Kris I am a huge fan of fiction books. So transitioning to nonfiction tends to be a struggle, but a friend recommended this book and while there were parts I thought to myself, who is this and why is her life special enough to write about and be turned into a book?
But as I really listened, I felt a part of it resonated with me. I have never been married, therefore I have never experienced divorce. But I have experienced loneliness, feeling like my life is not going anywhere, and just lost a bit. So I realized, I'm not the only one feeling this way. I don't have the money to travel the world or the personality to be comfortable with doing so on my own, but I valued the concept and learned a bit. There is something I feel we all could take a way with just how people in other parts of the world live their lives. The idea that people in Italy no how to truly take it easy without feeling guilty or fearing someone will accuse them of being lazy. The notion of being able to sit in complete silence and quiet the mind. I felt blown away at how the lady in Indonesia was struggling financially, but seemed to be calm about it. If I knew I was going to be evicted (even if it was a year from now) I'd be in absolute panic. So beyond learning about Elizabeth Gilbert's struggles and self realization, I felt I learned something about other cultures. So there is more than just her ups and downs.
Hamsa Selvam Because different people derive inspiration from different things- closely to someone' journey they can relate to. The book has an interesting view about a writer's way of spending a year- getting over a broken marriage and a bad break up. It is dramatic at some point and marvelous at another. Nevertheless it is about a tale of someone's difficult part of life. It was like a personal diary sort of tailored then and there eventually for publishing. There is nothing special with the story. But the writer has done a better job at expressing every simple thing that mattered along the way. Sure, the places are exotic and I enjoyed quite a few characters. But her journey was remarkable that makes this piece of story worth sharing.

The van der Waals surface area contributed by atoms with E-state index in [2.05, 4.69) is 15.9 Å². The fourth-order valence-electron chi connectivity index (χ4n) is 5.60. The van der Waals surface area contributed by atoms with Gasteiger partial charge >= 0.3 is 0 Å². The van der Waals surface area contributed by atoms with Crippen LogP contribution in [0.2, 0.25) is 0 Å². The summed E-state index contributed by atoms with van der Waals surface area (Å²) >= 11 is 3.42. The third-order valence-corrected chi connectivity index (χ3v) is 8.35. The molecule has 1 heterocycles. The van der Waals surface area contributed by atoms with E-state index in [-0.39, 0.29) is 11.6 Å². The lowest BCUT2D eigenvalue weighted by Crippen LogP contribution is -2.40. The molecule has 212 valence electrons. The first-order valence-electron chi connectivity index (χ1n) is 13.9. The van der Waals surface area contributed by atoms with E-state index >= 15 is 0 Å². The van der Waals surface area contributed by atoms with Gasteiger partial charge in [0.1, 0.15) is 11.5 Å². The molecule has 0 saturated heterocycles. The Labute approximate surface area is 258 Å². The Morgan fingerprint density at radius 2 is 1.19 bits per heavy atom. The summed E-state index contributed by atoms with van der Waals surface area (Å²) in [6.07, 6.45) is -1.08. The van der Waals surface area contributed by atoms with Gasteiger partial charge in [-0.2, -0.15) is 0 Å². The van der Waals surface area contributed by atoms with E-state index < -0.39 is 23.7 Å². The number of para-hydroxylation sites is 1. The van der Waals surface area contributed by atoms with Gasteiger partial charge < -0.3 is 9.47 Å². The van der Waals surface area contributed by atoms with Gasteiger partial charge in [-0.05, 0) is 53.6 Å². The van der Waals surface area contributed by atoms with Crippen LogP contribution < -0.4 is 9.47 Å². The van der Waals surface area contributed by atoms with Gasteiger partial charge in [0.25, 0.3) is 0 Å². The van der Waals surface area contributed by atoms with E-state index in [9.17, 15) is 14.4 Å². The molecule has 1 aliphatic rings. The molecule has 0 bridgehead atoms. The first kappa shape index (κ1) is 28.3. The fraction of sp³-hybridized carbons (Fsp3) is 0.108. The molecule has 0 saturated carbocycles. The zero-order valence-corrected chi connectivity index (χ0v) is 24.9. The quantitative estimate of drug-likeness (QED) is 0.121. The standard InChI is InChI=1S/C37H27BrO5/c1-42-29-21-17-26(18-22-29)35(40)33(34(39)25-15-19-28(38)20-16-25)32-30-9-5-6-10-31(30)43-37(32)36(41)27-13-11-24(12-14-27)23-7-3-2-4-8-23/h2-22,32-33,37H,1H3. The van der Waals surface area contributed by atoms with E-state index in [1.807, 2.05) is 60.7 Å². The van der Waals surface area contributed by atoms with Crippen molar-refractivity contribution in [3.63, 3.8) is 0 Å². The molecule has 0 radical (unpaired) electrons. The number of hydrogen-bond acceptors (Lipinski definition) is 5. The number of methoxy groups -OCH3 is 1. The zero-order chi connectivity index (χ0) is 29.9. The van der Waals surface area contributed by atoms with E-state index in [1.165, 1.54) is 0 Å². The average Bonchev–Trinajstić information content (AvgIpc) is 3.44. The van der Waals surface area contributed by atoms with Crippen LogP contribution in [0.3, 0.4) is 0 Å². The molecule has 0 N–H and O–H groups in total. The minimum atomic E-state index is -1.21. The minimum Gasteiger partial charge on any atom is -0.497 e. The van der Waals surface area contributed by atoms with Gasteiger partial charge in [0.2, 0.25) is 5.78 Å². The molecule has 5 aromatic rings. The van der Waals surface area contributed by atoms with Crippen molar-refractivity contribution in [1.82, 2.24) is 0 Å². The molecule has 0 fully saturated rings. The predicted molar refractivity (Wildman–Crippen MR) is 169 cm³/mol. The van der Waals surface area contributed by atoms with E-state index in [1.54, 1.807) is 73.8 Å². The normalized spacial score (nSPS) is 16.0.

Modus Because the author gave it to the publishers and they wanted to print it because they liked it. Get over yourselves, fools who keep asking this question pretending they're clever. We get it, you're desperate for attention. Despite giving you answer, it doesn't change how pathetic it sounds...
Tracie Moyo i honestly loved it....
Mona See the movie, forget the book. While this book has been a commercial success, I definitely feel the movie is better and the book benefitted from it. The writing was really average, sort of predictable.
Jane I don't know. I read it shortly after it came out and I couldn't stand it. I had a violent reaction to it. I hated her self-absorption and her so-called 'spiritual' journey.
Book Worm some people love trash
Chanell Wilson I saw the movie and was a little disappointed. After a long conversation with a friend about it; she got the book for me and I started reading it. Some parts were good but I found myself checking out. I hate checking out of books, so I stopped and bought the audio book because I really wanted to get the full story. I must say I enjoyed the audiobook. Some stories just need to be shared from the point of view and voice of the author. I liked it and I liked what she had to say. Especially about her feelings towards gelato.... lol but the audiobook was good
Alma Prado Because it shows women feelings and we need more of this kind of reading, not only Faulkner or Nabokov. Life is wider and emotions too.
Melinda Because there is no justice in this world.
Dalia Hasan Did the book change your life?
Bradley Aden This book is the definition of rhetoric.
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by Elizabeth Gilbert (Goodreads Author)